Worth noting: This campaign is explicitly working for down-ticket races as well. When we queried people about their preferences for president, we also asked about Jeanne Shaheen in the Senate race and Carol Shea-Porter for the House. Obama is clearly seeking to lengthen his coattails if his bid is successful.
Our area seemed roughly 60-40 for Obama, but many of the people we spoke with claimed to still be making up their minds. This boggles me, as I can't remember or come up with two candidates less like one another in modern Presidential history. Ian's take was that anyone still thinking about it would in other years have been a McCain lock. My feeling is more along the line that if you were once a McCain lock, or you're really still undecided because they seem so similar to you, you have the same issue: brain freeze.
But there was one guy who sticks with me. He was pleased that we knocked on his door. He wasn't sure who he wanted to vote for. He'd seen Powell's endorsement this morning. To me he felt genuinely worried, afflicted by the times he found himself living through, a little adrift. His wife couldn't come to the door--she has MS. Did we think Obama would be ok? Yes, we did. Did we see that Powell had endorsed him? We had. "A lot of people think of Colin Powell as a truthful, trustworthy man," I offered. He agreed--it was a good sign, he felt. Would he take an absentee ballot for his wife? He would. Perhaps some literature, with information about Obama's plan for healthcare? Yes, and thank you. He shook our hands.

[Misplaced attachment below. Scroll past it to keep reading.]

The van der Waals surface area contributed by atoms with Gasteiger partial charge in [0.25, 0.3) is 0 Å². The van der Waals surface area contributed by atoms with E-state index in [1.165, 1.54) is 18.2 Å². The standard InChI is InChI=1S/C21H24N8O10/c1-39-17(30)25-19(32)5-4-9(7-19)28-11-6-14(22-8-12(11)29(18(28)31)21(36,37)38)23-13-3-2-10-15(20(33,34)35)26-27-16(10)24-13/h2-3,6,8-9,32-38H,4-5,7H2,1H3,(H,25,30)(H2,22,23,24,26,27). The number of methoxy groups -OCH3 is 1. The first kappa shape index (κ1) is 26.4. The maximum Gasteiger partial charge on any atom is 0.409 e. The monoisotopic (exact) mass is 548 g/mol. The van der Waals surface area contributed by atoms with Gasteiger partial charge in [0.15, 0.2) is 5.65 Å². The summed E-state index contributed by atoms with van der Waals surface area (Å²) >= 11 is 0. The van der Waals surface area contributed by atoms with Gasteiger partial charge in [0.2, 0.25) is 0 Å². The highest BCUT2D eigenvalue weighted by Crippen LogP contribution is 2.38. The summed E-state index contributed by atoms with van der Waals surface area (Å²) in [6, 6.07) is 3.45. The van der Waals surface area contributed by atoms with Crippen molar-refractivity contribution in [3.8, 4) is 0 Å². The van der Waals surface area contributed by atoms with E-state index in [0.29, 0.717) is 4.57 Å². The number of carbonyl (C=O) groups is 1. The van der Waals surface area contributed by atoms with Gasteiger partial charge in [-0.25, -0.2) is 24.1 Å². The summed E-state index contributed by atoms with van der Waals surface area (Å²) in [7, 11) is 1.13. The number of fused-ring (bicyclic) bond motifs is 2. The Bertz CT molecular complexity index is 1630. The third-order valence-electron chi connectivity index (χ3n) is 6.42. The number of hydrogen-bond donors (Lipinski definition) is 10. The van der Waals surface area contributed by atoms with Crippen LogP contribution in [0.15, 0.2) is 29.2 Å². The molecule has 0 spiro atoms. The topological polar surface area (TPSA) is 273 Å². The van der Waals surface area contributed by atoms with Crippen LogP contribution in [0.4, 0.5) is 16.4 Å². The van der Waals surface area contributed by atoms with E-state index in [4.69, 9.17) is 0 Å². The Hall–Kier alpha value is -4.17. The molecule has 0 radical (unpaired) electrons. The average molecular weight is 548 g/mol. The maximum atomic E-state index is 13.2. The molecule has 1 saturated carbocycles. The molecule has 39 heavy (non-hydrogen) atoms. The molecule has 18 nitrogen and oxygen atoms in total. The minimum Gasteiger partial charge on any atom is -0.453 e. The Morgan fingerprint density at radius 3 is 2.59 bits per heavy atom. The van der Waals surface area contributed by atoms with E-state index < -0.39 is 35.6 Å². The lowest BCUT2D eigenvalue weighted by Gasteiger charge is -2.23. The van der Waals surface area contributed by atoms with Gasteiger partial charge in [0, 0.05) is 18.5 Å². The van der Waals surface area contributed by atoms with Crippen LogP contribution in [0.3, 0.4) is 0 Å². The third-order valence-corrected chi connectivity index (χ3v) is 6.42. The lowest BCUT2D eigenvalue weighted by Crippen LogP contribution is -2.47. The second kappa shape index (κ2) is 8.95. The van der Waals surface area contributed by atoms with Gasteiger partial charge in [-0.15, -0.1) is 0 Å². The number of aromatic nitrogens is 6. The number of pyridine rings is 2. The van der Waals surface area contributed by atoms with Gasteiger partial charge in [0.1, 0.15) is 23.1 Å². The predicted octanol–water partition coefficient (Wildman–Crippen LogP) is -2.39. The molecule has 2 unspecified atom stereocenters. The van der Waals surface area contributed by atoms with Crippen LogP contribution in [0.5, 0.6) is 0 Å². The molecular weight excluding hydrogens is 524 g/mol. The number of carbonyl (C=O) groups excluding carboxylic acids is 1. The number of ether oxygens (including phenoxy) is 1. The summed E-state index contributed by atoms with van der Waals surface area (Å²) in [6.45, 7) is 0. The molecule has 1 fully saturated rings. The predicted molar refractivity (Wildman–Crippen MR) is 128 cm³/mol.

I've been thinking about him since. He was in his early 70s, but could have been anywhere between there and 55. The older I get, the younger my elders seem. He looked like he could have been my Dad's age. A wife with late-onset MS. A small house with a new ramp to the door. And a clear worry. Thinking about him now, I almost feel like he was frozen -- petrified, really. I don't know if that's fair, but it was the feeling I got from him; as if the next move he made would either set his world safely down or shatter it beyond redemption or repair.
Does any President have an answer for that man? I don't know.
In all, it was a very good day. I strongly encourage you to do this, if you have any free time. Take this Saturday or Sunday. There is a very limited amount of time left to keep our country from going completely off a cliff and there is a very specific thing you can do to stop that. Contact your local office and put in some time.
It's easy--even for the antisocial.
How will you feel on November 5th if McCain wins, and you did nothing to prevent it?
When we came back, the car was still there, but the board was gone. Way, way down the surf line you could see this guy paddling out. We don't stop up here just 'cause it's cold. It's always cold. In fact, the water is probably warmer now than it was in May. Not that I verified that for myself, you understand.